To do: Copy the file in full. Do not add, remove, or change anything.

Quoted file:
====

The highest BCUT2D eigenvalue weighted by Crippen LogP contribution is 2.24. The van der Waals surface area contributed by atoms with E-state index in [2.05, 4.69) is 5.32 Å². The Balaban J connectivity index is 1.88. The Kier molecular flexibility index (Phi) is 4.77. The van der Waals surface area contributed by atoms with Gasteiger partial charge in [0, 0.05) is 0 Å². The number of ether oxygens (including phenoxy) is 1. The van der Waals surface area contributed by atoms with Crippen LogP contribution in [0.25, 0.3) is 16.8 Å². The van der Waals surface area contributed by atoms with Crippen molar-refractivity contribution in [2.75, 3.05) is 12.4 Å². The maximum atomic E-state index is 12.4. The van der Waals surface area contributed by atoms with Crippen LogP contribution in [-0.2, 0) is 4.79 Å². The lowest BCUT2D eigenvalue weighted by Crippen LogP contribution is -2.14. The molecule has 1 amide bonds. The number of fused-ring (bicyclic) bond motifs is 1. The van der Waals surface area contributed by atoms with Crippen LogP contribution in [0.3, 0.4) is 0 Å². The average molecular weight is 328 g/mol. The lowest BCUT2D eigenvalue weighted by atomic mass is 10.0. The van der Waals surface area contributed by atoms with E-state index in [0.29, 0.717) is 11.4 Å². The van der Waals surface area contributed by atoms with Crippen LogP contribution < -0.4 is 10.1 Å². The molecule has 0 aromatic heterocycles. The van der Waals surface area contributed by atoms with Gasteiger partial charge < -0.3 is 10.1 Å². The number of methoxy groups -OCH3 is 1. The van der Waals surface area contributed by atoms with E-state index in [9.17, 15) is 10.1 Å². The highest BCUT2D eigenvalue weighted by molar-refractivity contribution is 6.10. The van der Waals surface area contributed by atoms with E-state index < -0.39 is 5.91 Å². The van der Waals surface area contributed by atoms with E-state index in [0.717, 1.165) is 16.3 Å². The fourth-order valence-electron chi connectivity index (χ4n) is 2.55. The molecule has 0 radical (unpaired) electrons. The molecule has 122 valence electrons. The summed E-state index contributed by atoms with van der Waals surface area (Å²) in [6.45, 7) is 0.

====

The highest BCUT2D eigenvalue weighted by Crippen LogP contribution is 2.24. The van der Waals surface area contributed by atoms with E-state index in [2.05, 4.69) is 5.32 Å². The Balaban J connectivity index is 1.88. The Kier molecular flexibility index (Phi) is 4.77. The van der Waals surface area contributed by atoms with Gasteiger partial charge in [0, 0.05) is 0 Å². The number of ether oxygens (including phenoxy) is 1. The van der Waals surface area contributed by atoms with Crippen LogP contribution in [0.25, 0.3) is 16.8 Å². The van der Waals surface area contributed by atoms with Crippen molar-refractivity contribution in [2.75, 3.05) is 12.4 Å². The maximum atomic E-state index is 12.4. The van der Waals surface area contributed by atoms with Crippen LogP contribution in [-0.2, 0) is 4.79 Å². The lowest BCUT2D eigenvalue weighted by Crippen LogP contribution is -2.14. The molecule has 1 amide bonds. The number of fused-ring (bicyclic) bond motifs is 1. The van der Waals surface area contributed by atoms with Crippen LogP contribution in [0.3, 0.4) is 0 Å². The average molecular weight is 328 g/mol. The lowest BCUT2D eigenvalue weighted by atomic mass is 10.0. The van der Waals surface area contributed by atoms with E-state index in [0.29, 0.717) is 11.4 Å². The van der Waals surface area contributed by atoms with Crippen LogP contribution < -0.4 is 10.1 Å². The molecule has 0 aromatic heterocycles. The van der Waals surface area contributed by atoms with Gasteiger partial charge < -0.3 is 10.1 Å². The number of methoxy groups -OCH3 is 1. The van der Waals surface area contributed by atoms with E-state index in [9.17, 15) is 10.1 Å². The highest BCUT2D eigenvalue weighted by molar-refractivity contribution is 6.10. The van der Waals surface area contributed by atoms with E-state index < -0.39 is 5.91 Å². The van der Waals surface area contributed by atoms with E-state index in [0.717, 1.165) is 16.3 Å². The fourth-order valence-electron chi connectivity index (χ4n) is 2.55. The molecule has 0 radical (unpaired) electrons. The molecule has 122 valence electrons. The summed E-state index contributed by atoms with van der Waals surface area (Å²) in [6.45, 7) is 0.